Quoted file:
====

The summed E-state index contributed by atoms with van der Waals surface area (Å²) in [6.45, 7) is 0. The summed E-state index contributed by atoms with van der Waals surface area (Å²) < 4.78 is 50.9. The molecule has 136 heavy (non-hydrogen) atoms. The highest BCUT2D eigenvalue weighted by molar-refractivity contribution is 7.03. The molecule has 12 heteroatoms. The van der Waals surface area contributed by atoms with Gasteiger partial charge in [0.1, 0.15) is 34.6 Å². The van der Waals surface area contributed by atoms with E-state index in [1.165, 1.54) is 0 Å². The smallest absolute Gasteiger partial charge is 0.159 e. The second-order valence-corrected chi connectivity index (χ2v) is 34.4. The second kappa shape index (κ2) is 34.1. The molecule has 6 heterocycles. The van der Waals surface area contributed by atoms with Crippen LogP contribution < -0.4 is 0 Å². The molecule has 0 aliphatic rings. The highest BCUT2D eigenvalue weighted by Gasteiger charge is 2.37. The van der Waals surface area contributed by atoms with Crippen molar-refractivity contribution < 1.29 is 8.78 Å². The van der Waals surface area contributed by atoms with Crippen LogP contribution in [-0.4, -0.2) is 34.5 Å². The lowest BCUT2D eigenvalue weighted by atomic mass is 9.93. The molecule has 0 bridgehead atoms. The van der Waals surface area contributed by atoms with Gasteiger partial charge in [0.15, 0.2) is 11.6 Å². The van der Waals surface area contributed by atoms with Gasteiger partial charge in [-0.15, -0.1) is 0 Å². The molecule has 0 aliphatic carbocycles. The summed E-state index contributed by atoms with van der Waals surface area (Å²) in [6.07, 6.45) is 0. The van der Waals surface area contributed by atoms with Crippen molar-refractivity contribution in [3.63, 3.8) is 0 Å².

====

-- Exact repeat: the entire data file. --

The summed E-state index contributed by atoms with van der Waals surface area (Å²) in [6.45, 7) is 0. The summed E-state index contributed by atoms with van der Waals surface area (Å²) < 4.78 is 50.9. The molecule has 136 heavy (non-hydrogen) atoms. The highest BCUT2D eigenvalue weighted by molar-refractivity contribution is 7.03. The molecule has 12 heteroatoms. The van der Waals surface area contributed by atoms with Gasteiger partial charge in [0.1, 0.15) is 34.6 Å². The van der Waals surface area contributed by atoms with E-state index in [1.165, 1.54) is 0 Å². The smallest absolute Gasteiger partial charge is 0.159 e. The second-order valence-corrected chi connectivity index (χ2v) is 34.4. The second kappa shape index (κ2) is 34.1. The molecule has 6 heterocycles. The van der Waals surface area contributed by atoms with Crippen LogP contribution < -0.4 is 0 Å². The molecule has 0 aliphatic rings. The highest BCUT2D eigenvalue weighted by Gasteiger charge is 2.37. The van der Waals surface area contributed by atoms with Crippen molar-refractivity contribution < 1.29 is 8.78 Å². The van der Waals surface area contributed by atoms with Crippen LogP contribution in [-0.4, -0.2) is 34.5 Å². The lowest BCUT2D eigenvalue weighted by atomic mass is 9.93. The molecule has 0 bridgehead atoms. The van der Waals surface area contributed by atoms with Gasteiger partial charge in [0.15, 0.2) is 11.6 Å². The van der Waals surface area contributed by atoms with Gasteiger partial charge in [-0.15, -0.1) is 0 Å². The molecule has 0 aliphatic carbocycles. The summed E-state index contributed by atoms with van der Waals surface area (Å²) in [6.07, 6.45) is 0. The van der Waals surface area contributed by atoms with Crippen molar-refractivity contribution in [3.63, 3.8) is 0 Å².